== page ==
Language and Syntax
The language used, the terms used and the sentence structures are so simple as to be almost deceptive, and a person with an advanced education with all its sophisticated terms and jargons is almost certain to dismiss the whole work as childish imagination. That is the magic of this work and its underlying metaphysics - one has to come down to the very basics of life and human existence, to the point that at the very least we realise that today even with all the technology around, we are living a deceptive existence that is only alienating us further and further from our essence.
Despite the simplicity of language,
the dramatic and romantic quality of the dialogues
is unique. The presenting style and sequence, all combine to create
an unfolding drama of
magic and intrigue that shatters all of one's preconceptions of reality,
( providing there is room for it) forcing one to revaluate all one has learned.
"As a rule, he always concluded each of our sessions on an abrupt note; thus the dramatic tone of the ending of each chapter is not a literary device of my own, it was a device proper of Don Juan's oral tradition. It seemed to be a mnemonic device that helped me retain the dramatic quality and importance of the lessons."
In the first few books, since no technical words are used, the sentence structure is very simple. So simple that for most of the time, the reader has to generate the mood and the context of the conversation.
Every word has many possible meanings behind it, so it is imperative on the part of the
reader to able to figure out the most appropriate one, for the work to be useful. As an
example, lets look at the usage of a deceptively simple word like 'power'.
'Power' in its most common usage means 'strong' or 'forceful' or 'influence and control over other people or situations', but don Juan's use of this word has a very different context to it. Rather the possible contexts in which this word is used are extremely wide, but relate to one's personal situation and control. In short it applies primarily to the ability to have discipline and control over one's own faculties, rather than the ability to influence others. In the later books don Juan uses the term 'personal power' rather than 'power' but also says that this power is not that which is owned by the person or belongs to the person as such, rather it is something that is only a sort of temporary beholding that actually commands the person's actions instead of the person commanding the 'power'.
Again, the usage of the word also depends upon the topic of conversation. For instance when Carlos is asking about the effects of the devil's weed, don Juan uses the word 'power' in the specific context of the 'powers' of the devil's weed itself, rather than 'power' as is generally applied. Carlos is confused......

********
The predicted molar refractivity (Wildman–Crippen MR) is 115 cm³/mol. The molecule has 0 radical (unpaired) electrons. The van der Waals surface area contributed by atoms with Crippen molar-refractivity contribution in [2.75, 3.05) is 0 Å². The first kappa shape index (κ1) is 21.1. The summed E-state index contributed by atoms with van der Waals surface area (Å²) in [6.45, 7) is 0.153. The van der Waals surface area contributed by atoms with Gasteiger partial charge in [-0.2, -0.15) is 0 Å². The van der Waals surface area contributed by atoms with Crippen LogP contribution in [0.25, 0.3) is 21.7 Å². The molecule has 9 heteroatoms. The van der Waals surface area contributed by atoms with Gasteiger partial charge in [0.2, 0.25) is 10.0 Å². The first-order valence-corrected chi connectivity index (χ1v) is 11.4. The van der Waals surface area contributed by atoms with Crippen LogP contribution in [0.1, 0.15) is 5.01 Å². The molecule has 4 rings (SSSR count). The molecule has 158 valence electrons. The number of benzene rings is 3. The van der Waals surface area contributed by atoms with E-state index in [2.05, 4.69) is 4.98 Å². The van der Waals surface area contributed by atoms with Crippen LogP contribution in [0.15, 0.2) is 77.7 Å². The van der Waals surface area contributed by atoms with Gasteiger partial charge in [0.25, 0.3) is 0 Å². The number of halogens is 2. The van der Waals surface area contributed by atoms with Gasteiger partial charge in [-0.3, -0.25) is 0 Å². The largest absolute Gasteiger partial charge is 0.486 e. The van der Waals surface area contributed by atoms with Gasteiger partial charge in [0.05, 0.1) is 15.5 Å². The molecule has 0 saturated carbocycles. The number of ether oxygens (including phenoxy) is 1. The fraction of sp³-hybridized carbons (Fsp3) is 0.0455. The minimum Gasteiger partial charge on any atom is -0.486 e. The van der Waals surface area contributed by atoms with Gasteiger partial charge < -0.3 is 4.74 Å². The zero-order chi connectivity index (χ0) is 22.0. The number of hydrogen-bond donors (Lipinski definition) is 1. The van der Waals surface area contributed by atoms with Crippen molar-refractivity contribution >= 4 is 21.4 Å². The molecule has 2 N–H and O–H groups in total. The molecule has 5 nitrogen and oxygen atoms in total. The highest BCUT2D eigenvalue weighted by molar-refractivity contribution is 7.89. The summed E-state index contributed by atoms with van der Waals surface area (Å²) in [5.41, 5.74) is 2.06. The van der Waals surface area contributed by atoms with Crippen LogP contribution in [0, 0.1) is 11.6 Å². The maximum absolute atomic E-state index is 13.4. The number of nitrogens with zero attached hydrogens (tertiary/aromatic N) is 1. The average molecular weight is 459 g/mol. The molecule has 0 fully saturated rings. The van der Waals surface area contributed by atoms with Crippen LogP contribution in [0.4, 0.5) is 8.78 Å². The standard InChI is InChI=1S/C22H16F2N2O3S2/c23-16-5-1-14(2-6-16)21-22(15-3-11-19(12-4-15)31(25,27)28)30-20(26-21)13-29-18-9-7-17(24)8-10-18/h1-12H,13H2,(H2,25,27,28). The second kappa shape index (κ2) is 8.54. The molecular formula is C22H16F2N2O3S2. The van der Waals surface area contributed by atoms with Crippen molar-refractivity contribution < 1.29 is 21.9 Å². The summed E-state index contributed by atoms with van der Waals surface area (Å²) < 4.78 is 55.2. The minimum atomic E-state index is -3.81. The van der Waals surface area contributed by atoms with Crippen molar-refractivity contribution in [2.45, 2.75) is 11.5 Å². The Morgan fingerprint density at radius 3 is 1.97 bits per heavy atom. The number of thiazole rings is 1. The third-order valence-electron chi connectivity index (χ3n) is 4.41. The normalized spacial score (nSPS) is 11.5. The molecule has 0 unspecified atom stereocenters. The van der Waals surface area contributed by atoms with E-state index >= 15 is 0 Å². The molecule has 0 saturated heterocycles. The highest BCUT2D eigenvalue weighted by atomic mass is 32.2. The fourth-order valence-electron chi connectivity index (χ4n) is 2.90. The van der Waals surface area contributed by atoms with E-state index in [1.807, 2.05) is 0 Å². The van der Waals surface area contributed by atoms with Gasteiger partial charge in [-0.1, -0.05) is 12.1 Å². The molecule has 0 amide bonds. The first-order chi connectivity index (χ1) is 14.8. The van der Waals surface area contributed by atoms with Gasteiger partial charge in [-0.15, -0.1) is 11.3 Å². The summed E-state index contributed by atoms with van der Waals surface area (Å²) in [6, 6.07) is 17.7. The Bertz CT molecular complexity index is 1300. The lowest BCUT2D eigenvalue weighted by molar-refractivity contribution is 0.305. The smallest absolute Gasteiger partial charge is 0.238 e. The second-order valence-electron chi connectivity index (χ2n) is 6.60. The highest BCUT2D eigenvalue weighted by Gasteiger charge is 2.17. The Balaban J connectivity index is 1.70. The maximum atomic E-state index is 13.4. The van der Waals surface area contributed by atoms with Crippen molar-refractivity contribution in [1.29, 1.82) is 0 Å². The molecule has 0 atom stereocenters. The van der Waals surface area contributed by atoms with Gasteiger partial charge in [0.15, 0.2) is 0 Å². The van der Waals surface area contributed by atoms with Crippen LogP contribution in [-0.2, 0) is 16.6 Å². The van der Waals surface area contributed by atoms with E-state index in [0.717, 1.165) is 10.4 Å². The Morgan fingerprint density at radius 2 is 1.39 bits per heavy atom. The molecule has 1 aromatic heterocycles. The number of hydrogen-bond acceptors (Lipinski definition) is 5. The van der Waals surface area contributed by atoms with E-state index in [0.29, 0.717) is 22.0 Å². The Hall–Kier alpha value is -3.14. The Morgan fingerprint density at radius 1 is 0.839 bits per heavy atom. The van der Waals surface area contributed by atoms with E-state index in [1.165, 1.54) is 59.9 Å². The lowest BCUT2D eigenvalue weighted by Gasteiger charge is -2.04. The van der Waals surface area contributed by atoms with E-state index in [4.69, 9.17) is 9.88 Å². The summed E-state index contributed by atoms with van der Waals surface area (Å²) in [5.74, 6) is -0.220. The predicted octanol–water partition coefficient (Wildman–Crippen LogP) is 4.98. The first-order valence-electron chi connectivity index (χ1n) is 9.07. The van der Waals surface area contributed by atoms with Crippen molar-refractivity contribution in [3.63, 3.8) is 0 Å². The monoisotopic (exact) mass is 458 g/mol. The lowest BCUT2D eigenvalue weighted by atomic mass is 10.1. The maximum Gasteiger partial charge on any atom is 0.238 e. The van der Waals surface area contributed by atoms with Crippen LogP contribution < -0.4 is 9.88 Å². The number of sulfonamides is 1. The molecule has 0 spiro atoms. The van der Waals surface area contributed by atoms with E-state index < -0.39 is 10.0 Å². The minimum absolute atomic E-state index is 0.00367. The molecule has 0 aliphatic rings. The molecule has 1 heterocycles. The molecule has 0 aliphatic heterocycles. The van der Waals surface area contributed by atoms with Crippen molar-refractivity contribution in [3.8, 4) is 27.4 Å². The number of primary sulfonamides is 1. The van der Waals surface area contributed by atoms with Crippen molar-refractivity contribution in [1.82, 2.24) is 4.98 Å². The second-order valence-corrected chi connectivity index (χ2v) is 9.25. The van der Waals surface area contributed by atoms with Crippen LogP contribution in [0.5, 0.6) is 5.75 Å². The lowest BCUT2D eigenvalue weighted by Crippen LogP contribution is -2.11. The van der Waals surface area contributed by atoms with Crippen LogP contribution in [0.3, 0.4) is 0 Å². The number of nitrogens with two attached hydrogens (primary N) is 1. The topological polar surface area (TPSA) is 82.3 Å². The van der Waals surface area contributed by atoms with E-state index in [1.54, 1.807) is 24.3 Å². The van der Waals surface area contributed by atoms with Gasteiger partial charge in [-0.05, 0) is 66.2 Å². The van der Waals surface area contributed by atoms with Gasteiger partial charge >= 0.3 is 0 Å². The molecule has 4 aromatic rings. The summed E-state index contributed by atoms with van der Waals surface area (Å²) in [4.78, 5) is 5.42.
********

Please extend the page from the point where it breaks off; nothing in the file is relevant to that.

DJ : The root gives them an effect of pleasure, which means they are strong and of
violent nature - something that the weed likes That is the way that she entices. The only
bad point is that men end up as slaves to the devil's weed in return for the power that
she gives them. But those are matters over which we have no control. man lives only to
learn. And if he learns, it is because that is the nature of his lot, for good or bad.
CC: You said the root is used for power only, but I see it's used for other matters besides power. Am I correct ?
He looked at me for a very long time, with a steadfast gaze that embarrassed me. I felt my question had made him angry, but I couldn't understand why. ( Here Carlos fails to understand the correct context of Don Juan's use of the word 'power'. )
DJ : The weed is used only for power, ( he finally said in a dry, stern tone ). The man who wants his vigour back, the young people who seek to endure fatigue and hunger, the man who wants to kill another man, the woman who wants to be in heat - they all desire power. And the weed will give it to them. Do you feel you like her ?
Now compare this with other sentences in which 'Power' is used :
Personal power is all that we have in this magnificent world.
Everything we do, everything we are, rests on our personal power. If we have enough of it, one word uttered to us might be sufficient to change the course of our lives. But if we don't have enough personal power, the most magnificent piece of wisdom can be revealed to us and that revelation won't make a damn bit of difference."
It must therefore be kept in mind that although simple and unsophisticated language has been used, it needs a peculiar mood and a particular state of mind to grasp the dramatic points that Don Juan makes. A scientific, rigidly logical, or even religious framework will not lead to any comprehension or usefulness of the work
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